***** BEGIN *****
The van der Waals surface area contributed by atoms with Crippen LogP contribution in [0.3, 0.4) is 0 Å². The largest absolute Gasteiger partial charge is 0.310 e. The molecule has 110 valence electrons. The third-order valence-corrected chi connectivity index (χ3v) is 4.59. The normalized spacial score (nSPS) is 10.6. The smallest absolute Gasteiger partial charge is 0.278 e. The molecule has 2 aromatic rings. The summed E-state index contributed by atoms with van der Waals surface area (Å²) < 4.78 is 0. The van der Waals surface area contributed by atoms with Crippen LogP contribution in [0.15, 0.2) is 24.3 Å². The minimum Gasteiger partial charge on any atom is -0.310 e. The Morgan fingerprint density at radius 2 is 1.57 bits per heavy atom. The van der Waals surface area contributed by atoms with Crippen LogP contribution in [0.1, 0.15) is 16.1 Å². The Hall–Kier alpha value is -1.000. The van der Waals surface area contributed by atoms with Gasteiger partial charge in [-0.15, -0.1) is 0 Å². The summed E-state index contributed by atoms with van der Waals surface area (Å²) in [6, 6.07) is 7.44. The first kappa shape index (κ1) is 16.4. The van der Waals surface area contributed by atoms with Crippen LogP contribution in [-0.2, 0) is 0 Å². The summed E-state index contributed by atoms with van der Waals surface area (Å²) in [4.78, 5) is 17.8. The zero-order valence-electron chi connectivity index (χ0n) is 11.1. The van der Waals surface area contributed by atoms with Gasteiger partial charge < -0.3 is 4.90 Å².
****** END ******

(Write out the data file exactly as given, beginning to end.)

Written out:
The van der Waals surface area contributed by atoms with Crippen LogP contribution in [0.3, 0.4) is 0 Å². The largest absolute Gasteiger partial charge is 0.310 e. The molecule has 110 valence electrons. The third-order valence-corrected chi connectivity index (χ3v) is 4.59. The normalized spacial score (nSPS) is 10.6. The smallest absolute Gasteiger partial charge is 0.278 e. The molecule has 2 aromatic rings. The summed E-state index contributed by atoms with van der Waals surface area (Å²) < 4.78 is 0. The van der Waals surface area contributed by atoms with Crippen LogP contribution in [0.15, 0.2) is 24.3 Å². The minimum Gasteiger partial charge on any atom is -0.310 e. The Morgan fingerprint density at radius 2 is 1.57 bits per heavy atom. The van der Waals surface area contributed by atoms with Crippen LogP contribution in [0.1, 0.15) is 16.1 Å². The Hall–Kier alpha value is -1.000. The van der Waals surface area contributed by atoms with Gasteiger partial charge in [-0.15, -0.1) is 0 Å². The summed E-state index contributed by atoms with van der Waals surface area (Å²) in [6, 6.07) is 7.44. The first kappa shape index (κ1) is 16.4. The van der Waals surface area contributed by atoms with Crippen LogP contribution in [-0.2, 0) is 0 Å². The summed E-state index contributed by atoms with van der Waals surface area (Å²) in [4.78, 5) is 17.8. The zero-order valence-electron chi connectivity index (χ0n) is 11.1. The van der Waals surface area contributed by atoms with Gasteiger partial charge < -0.3 is 4.90 Å².